Literals are the notations or idea to represent/express a non-changing value. In MySQL, literals are similar to the constant. We can use a literal while declaring a variable or executing the queries.
In this section, we are going to describe the different types of literals and how they can be used in MySQL statements.
The following are the types of literal:
The string in MySQL is a sequence of characters or bytes that are enclosed in single quotes (') or double quotes ("). For example, 'first string' and "second string" both are the same. The string of bytes is called a binary string. Each binary string contains a character set and a collation.
Let us understand it with the help of an example. First, we are going to create a table named "student_info" that contains the following data:
If we want to get the student code and phone numbers whose name is Joseph, execute the below statement:
It will give the following outputs where we can see that both queries give the same result, either uses single quotes or double-quotes.
A string literals can also be used with special characters escape sequences. These special characters are summarised in a tabular form below:
Numeric literals in MySQL are used to specify the two types of literal values: the exact-value (integer and decimal), and the approximate value (floating-point) literals. It can be positive or negative values. The exact-value can have an integer, fraction, or both. An approximate-value is mainly used for scientific notations that contain mantissa and exponent.
If we want to get the student name, subject, and marks whose marks > +80, execute the below statement:
It will give the following outputs where we can see all student names whose marks > +80.
Date and Time Literals
Date and Time values in MySQL can be represented either in the quoted strings or numbers format, which depends on the exact value and some factors. For example, MySQL interprets any of this '2020-09-22', '20200922', and 20200922 as a valid date.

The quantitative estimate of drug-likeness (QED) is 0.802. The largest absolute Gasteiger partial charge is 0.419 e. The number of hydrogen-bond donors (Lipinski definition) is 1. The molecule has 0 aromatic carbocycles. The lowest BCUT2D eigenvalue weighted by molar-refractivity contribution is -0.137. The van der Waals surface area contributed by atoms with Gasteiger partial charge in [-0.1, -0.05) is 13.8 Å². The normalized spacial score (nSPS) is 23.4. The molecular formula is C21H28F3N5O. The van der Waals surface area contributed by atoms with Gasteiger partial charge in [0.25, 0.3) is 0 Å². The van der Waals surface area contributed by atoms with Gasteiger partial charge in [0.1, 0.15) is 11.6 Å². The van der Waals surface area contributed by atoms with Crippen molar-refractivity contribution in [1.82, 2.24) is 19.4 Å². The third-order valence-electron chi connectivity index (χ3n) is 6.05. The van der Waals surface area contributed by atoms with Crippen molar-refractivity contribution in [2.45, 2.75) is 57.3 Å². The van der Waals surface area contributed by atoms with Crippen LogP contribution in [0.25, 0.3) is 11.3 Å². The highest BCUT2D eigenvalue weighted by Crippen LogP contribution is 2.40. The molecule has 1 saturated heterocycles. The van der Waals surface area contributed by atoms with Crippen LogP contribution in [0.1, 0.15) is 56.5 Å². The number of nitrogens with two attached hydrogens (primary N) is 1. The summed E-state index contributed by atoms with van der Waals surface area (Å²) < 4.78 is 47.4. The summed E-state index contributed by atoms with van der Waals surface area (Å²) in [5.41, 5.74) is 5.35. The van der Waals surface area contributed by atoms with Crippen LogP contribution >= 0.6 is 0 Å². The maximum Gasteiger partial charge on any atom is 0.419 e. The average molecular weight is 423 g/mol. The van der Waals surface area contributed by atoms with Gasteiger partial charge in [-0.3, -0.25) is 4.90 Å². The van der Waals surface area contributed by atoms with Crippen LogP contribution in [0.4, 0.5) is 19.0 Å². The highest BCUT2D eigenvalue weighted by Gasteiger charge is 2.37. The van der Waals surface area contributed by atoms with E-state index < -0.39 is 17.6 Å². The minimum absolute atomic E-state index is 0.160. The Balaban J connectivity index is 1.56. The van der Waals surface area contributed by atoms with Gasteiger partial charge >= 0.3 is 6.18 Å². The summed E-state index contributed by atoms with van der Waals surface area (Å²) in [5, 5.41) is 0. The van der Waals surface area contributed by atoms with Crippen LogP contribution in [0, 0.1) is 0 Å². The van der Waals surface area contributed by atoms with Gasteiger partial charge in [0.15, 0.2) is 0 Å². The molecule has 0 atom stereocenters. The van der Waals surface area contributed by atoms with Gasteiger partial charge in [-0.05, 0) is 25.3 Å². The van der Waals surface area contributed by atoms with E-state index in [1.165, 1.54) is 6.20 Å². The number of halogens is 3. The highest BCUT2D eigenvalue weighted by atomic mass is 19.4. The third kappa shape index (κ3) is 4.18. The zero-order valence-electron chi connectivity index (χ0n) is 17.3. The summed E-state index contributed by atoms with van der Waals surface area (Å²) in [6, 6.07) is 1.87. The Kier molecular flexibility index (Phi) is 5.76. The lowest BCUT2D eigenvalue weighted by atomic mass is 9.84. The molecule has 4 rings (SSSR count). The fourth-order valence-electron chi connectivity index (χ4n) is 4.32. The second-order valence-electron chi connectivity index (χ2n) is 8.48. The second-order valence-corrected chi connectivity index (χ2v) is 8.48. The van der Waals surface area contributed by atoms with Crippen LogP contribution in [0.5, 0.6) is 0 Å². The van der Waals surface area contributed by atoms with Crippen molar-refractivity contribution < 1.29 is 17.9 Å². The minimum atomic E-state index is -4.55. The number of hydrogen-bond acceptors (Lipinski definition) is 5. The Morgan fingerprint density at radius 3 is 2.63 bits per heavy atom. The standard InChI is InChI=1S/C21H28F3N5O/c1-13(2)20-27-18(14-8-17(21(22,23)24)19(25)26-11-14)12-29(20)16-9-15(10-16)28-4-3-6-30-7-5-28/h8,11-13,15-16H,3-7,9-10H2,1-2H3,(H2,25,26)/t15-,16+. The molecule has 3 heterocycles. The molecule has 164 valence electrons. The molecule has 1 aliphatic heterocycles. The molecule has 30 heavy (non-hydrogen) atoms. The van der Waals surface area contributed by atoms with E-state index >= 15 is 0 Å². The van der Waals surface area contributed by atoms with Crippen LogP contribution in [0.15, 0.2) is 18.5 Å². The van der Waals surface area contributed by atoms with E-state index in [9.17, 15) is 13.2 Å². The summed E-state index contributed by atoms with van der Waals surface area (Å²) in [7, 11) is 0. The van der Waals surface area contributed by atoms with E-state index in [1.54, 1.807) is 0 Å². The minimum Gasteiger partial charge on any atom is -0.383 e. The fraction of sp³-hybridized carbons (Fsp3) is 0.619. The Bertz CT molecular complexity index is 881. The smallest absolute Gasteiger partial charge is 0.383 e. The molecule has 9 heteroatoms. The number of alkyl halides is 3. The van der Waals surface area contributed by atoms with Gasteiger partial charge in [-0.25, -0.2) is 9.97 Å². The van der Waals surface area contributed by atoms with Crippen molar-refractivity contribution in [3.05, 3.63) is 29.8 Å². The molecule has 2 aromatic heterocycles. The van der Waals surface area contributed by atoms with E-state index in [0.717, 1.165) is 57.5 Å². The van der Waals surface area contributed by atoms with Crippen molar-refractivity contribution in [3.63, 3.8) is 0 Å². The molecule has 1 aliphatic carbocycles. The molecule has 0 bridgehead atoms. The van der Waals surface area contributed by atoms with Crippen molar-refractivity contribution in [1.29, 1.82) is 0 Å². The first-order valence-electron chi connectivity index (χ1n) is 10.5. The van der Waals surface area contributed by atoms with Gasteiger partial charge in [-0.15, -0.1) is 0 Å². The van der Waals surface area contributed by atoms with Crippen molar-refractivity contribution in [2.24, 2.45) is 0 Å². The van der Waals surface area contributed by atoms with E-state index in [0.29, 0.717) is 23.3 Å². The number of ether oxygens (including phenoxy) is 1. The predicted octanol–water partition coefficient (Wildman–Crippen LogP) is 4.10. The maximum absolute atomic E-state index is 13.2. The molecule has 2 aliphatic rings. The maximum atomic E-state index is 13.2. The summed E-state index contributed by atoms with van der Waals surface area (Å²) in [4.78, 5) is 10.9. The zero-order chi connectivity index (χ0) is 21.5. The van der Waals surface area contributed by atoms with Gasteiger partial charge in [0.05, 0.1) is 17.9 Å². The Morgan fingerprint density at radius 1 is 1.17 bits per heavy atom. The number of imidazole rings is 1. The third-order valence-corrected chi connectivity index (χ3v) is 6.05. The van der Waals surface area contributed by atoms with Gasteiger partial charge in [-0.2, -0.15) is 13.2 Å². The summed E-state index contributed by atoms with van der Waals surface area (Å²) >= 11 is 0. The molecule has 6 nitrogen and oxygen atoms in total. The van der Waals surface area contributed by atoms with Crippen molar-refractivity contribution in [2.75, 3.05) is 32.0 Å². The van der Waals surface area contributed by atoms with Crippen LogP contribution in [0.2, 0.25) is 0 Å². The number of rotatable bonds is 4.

The following table explains the format of date values in MySQL:
The following table explains the format of time values in MySQL:
The following table explains the format of datetime and timestamp values in MySQL:
Suppose we have a table named "orders" having the following data:
If we want to get the Order_ID, Product_Name, in the different date format, execute the below statement:
It will give the following outputs where we can see that the format of the date will be changed.
In the numbering system, hexadecimal can be represented as a whole number whose base is 16. Hexadecimal literal values can be written in the following term:
Here, val contains the hexadecimal digits in the range of (0..9 and A..F). In 0xval, leading 0x is case sensitive; therefore we cannot write it as 0X'val'. However, in the case of lettercase of the digits, the leading X or 0x does not matter for particular case-sensitive.
The below examples explain the legal and illegal hexadecimal literals:
It makes sure that the notation X'val' or x'val' should contain an even no of digits. Otherwise, we will get a syntax error. This type of error can be avoided by padding the zero digit at the beginning of the string.
The following example explains it more clearly:
Boolean literals in MySQL always evaluate in 1 or 0 values. Here, 1 represents true, and 0 represents false constants.
Let us understand it with the below example:
Bit-value literals in MySQL can be written as b'val' or 0bval notation. Here, val is a binary value that contains zeros and ones, and the lettercase of any leading value of b does not matter. A leading 0b value is case sensitive, so we cannot write it as 0B.
The below examples explain the legal and illegal bit-value literals:
The below example help to understand it clearly:
It represents no data. It is not case-sensitive means we can write null literal in any language.